The High Court held further that as the remuneration paid to the directors was not authorised by the constitution of the Company, nor by the shareholders under the Duomatic principle, this amounted to unfairly prejudicial conduct.
The decision of whether to declare dividends is one directors must make in good faith and in consideration of the best interests of the company. The Court noted that it would give weight to the directors’ commercial judgment. In the present case, the Company enjoyed substantial accumulated balances on its profits and loss account, but no dividends had been paid to the shareholders since 2007.
On the facts, there was no decided policy of not distributing profits in order to concentrate on growth and that instead, the directors made ad hoc decisions about how best to rewards themselves out of the profits of the company. Furthermore, the directors did not regard the interests of Angus’ estate, a major shareholder without representation on the board.
Held – There was a failure to make a decision in good faith when the Company:
(1) had sufficient reserves to declare dividends;
(2) paid out large sums by way of bonuses to two of the directors, thereby paying significant parts of the profits to them; and
(3) had lent large sums of money to those directors on loan accounts to pay for personal expenditures, leaving the Company with less cash to pay dividends. This amounted to conduct unfairly prejudicial to the petitioners
Paramount Powders (UK) Ltd, Badyal v Badyal  EWCA Civ 1644
At a glance
• The Court of Appeal upheld a High Court Judgment which dismissed a winding-up petition on the basis that a breakdown in mutual trust and confidence between shareholders/quasi-partners was not a sufficient ground alone for a winding-up order to be made on just and equitable grounds. Mutual confidence was only one of a trio of material factors, the others being probity and good faith. It was held that, a winding-up order could also be refused if the petitioner’s own misconduct was responsible for the breakdown of such trust and confidence.
The case involved members of a family business, Mr Tarlochan Badyal (the ‘appellant’), and his two brothers, Malkiat Singh Badyal and Santokh Singh Badyal (the ‘first and second respondents’) who began a business together manufacturing powder coating. The business traded initially as a partnership called Slough Plastics Company under which the brothers were equal partners. Paramount Powders UK Ltd (the ‘Company’) was subsequently incorporated and although the first and second respondents were the only directors of the Company, the three brothers were equal partners, and each held 25% of the shares in the Company, the remaining 25% being held by their father. It was common ground that the Company was treated as a quasi-partnership by all the brothers.
Relations between the three brothers became strained and the appellant presented a petition claiming, in the first instance, relief under section 994 to 996 of the Companies Act 2006 on the grounds that the incorporation of a further company called Paramount Powder Ltd (‘PPL’), with the second respondent as sole director, competed with the business of the Company in breach of fiduciary duties owed to the Company by first and second respondents. The appellant also contended that the conduct of Company’s affairs had unfairly prejudiced his interests. The appellant subsequently presented a petition for the winding up of the Company on a just and equitable basis, alternatively for relief under section 994 to 996 of the Companies Act 2006.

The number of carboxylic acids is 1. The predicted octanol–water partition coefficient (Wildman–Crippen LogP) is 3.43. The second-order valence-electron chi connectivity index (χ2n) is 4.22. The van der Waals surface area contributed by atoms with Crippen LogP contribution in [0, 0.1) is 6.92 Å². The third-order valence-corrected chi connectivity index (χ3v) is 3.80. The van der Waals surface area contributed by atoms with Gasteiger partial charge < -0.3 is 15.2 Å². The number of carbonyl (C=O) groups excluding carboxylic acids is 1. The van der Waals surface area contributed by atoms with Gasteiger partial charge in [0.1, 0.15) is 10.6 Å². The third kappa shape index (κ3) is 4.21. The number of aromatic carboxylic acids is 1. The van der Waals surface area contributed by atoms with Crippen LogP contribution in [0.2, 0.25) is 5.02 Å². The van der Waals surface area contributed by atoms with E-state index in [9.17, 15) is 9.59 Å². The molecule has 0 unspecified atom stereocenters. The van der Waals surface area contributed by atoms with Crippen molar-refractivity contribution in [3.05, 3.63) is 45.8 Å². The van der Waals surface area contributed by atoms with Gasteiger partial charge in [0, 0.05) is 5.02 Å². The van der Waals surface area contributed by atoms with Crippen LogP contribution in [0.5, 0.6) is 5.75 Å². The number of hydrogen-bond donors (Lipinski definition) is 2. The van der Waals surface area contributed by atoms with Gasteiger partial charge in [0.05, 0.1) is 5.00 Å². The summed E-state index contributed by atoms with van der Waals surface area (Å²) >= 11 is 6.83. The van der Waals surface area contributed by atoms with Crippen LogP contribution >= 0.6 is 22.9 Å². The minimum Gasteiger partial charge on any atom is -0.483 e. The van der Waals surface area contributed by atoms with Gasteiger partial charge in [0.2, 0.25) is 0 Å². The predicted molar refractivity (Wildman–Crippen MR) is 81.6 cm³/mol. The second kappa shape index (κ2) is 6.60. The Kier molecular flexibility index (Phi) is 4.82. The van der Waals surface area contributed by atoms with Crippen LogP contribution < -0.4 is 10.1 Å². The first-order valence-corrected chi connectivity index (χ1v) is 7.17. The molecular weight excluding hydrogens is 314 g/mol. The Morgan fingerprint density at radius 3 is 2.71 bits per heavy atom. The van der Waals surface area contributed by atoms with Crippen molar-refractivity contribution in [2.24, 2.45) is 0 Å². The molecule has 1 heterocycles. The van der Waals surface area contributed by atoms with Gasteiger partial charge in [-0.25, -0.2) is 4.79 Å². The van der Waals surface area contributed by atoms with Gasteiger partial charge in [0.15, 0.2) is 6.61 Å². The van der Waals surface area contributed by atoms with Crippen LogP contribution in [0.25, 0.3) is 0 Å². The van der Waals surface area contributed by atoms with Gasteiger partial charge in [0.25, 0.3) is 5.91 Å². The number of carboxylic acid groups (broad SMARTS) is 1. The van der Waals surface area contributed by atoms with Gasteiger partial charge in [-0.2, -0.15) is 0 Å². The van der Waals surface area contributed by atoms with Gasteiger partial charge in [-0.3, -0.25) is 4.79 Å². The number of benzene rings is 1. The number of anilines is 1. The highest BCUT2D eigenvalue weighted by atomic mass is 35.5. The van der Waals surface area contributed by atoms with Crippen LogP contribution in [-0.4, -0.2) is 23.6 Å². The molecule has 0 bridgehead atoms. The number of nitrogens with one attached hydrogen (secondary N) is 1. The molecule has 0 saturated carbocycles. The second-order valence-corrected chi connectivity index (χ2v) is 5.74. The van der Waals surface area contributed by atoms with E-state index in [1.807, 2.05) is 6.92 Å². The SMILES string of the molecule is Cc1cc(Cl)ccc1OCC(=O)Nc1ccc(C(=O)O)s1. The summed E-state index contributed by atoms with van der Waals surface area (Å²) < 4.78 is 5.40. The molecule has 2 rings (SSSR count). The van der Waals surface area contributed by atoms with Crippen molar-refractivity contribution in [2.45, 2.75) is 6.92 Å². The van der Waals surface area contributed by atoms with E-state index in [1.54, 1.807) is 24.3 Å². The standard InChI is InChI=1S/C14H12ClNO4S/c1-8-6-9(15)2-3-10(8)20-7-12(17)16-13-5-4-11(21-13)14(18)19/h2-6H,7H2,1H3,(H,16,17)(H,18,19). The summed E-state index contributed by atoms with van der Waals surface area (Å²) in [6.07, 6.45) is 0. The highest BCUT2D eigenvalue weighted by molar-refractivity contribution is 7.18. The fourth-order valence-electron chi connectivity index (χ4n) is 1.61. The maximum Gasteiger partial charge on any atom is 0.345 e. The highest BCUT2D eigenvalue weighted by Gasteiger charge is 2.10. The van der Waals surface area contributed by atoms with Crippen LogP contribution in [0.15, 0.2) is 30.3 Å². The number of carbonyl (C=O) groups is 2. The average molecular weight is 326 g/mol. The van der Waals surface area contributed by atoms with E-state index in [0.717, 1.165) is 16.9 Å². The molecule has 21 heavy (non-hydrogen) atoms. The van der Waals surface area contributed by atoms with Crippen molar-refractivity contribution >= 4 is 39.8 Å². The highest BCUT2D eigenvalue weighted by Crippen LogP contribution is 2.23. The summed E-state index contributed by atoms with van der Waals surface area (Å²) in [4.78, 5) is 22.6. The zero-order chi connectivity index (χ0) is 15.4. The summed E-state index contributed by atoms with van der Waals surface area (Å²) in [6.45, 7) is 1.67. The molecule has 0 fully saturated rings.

In their defence and counterclaim, the respondents denied any wrongdoing but agreed that trust and confidence had broken down between the partners. They asserted in particular, that the appellant himself had breached his own fiduciary duties to the Company through his involvement with a rival business.
The judge found in favour of the respondents and dismissed the petitions and relief was therefore refused for both unfair prejudice under section 994 to 996 of the Companies Act 2006 and on the just and equitable ground under section 122(1)(g) of the Insolvency Act 1986.
The appellant contended that the judge was wrong not to order that the Company be wound up. In particular that “he wrongly discerned a principle of law that a breakdown of mutual trust and confidence between the shareholders in a quasi-partnership company cannot found a winding-up order without something more.”
The Court of Appeal’s findings
Held – The Court of Appeal considered the question arising as to whether the judge was wrong to refuse to wind up the Company on the just and equitable ground. The appellant’s primary argument was that to secure an order for the winding up of a ‘quasi-partnership’ company, it was only necessary to show that mutual trust and confidence between the shareholders/quasi-partners had broken down.
The appeal was dismissed on the basis that “the seminal authorities on the just and equitable jurisdiction demonstrate that, in general, equity intervenes to enable the court to subject the exercise of legal rights under a company’s constitution to equitable considerations. One factor, among a number, which is relevant in that context is a breakdown of mutual trust and confidence, but it is only one.”